Tara Westover spoke to Professor David Runciman at the launch of her memoir, Educated.
University should be a place where you really experience different people. It should not be about people reading the same texts and having the same interpretations. There should not be one dominant way of thinking about things.Tara Westover
Education should be about getting access to different ideas and perspectives that challenge received views, but too often it is about similarly wealthy people with like-minded ideas getting together to decide how the world is, according to author and Gates Cambridge Scholar Tara Westover.
Tara  was speaking at the launch of her memoir Educated which tells of her experiences growing up in rural Idaho, raised by a radical, survivalist father who was intensely paranoid about government interference in the lives of his family. The book has topped the US Amazon charts and been widely and very favourably reviewed. Comedian Stephen Fry commented: “There is no feeling like discovering a young writer who is springing up fully armed with so much talent.”
The launch event held in St John’s College, Cambridge, on Wednesday night saw Tara in conversation with Professor David Runciman, who supervised her PhD on the role of the family in utopian political thought.
Tara, who didn’t attend school and taught herself to pass a university entrance exam, said that education should be about diverse perspectives, especially at university. “University should be a place where you really experience different people. It is odd that seems not to be happening. It should not be about people reading the same texts and having the same interpretations. There should not be one dominant way of thinking about things,” she stated. "It should be open-ended and people should not go into it knowing what they will get out of it."
She added that it was often narrowly interpreted as being about exams, homework and essays. “People have been misled about what education is,” she said. Moreover, the way many viewed education often discouraged people and made them feel they couldn’t learn things, she stated. One of the positive things her parents taught her was that you can learn about anything you want to. Tara also taught herself how to write through listening to podcasts, battling against the discouraging “mythology” around literature. “People are probably capable of a lot more than they think they are,” she said. “A lot of people are persuaded against education due to the way it has been institutionalised.”
Tara also commented on homeschooling, saying that her view on it depended on the motivation behind it, for example, whether it was used to restrict access to different views or open up the world. She also commented on the issue of class in the public education system. “Some public institutions are good and some are not. There is an assumption that not everyone should have access to the same quality,” she said.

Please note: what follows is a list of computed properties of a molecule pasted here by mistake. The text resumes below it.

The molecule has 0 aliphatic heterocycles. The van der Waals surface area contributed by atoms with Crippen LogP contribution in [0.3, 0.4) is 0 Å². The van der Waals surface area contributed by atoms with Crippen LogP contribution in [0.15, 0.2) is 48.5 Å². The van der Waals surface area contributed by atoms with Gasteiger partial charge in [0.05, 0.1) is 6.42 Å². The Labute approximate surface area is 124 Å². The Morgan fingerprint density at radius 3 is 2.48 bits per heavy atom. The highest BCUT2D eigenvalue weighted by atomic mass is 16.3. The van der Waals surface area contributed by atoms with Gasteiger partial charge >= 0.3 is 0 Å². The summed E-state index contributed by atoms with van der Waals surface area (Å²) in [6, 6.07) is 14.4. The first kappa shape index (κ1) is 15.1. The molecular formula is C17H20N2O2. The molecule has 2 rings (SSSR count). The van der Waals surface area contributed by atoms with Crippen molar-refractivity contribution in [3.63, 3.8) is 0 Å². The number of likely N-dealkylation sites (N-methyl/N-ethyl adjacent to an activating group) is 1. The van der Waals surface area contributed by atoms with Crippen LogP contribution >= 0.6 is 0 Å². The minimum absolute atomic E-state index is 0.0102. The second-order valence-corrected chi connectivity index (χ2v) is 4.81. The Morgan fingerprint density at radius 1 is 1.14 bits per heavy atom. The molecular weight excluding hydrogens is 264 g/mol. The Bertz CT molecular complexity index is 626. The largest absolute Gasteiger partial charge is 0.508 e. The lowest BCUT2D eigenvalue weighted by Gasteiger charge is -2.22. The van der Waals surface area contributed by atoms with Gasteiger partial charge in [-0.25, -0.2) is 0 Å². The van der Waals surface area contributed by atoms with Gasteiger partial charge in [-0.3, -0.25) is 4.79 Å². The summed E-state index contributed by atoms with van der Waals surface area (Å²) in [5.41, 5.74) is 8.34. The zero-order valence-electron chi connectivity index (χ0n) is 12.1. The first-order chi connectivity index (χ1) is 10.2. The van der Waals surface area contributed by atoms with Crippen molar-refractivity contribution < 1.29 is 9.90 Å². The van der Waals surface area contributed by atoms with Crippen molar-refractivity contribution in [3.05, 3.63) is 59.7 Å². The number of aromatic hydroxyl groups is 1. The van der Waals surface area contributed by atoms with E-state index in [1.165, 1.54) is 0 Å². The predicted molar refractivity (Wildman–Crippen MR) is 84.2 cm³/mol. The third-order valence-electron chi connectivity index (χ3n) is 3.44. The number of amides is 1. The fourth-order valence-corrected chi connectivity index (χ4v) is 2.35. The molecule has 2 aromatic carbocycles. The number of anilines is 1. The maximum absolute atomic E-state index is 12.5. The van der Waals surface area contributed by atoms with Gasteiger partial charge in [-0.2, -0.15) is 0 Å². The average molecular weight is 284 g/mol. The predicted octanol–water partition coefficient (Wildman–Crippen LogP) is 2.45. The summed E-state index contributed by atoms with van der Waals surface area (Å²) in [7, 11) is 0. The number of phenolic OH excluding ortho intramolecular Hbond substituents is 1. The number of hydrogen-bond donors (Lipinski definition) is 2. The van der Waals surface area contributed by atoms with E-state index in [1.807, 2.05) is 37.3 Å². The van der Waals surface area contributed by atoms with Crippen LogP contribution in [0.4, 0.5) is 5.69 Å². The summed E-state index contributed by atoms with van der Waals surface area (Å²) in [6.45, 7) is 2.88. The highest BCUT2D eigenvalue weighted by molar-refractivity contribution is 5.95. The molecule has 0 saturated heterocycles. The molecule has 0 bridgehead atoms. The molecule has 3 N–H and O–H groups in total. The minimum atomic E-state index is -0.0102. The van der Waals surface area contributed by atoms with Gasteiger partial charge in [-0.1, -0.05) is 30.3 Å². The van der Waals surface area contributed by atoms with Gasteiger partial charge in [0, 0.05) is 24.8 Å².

The discussion ranged from education to Tara's childhood and how she became an independent thinker able to challenge the views she had received as a child.
As a child, Tara believed what her father had told her about the education system and said she felt other children were being brainwashed. When she got to university she struggled academically because there was so much she didn’t know, but she still fundamentally thought her father was right.
At Brigham Young University, where she did her undergraduate degree, she realised that she had only had access to one view. “It was freeing to have access to a lot of views. I could choose. I could make intelligent decisions. It helped me break away from the ideology of my family,” said Tara.
She emphasised that her book is about family and education rather than religion. Her family were not standard Mormons, she said. At university she realised that her father might be bi-polar when she learnt about the symptoms. Her father seemed to care about safety, she said, but would ask his children to do things which were really not safe. “Dad could not run a junkyard in a safe way. There was something about the way his mind worked that meant he wasn’t able to,” she said. She added that she hoped her book was not just an American story and said the fact that many countries want to translate it suggested the broader, complex themes of family and education were more universal.
Picture credit: Kip Loades
- United States
- 2008 MPhil Political Thought and Intellectual History
2009 PhD History
- Trinity College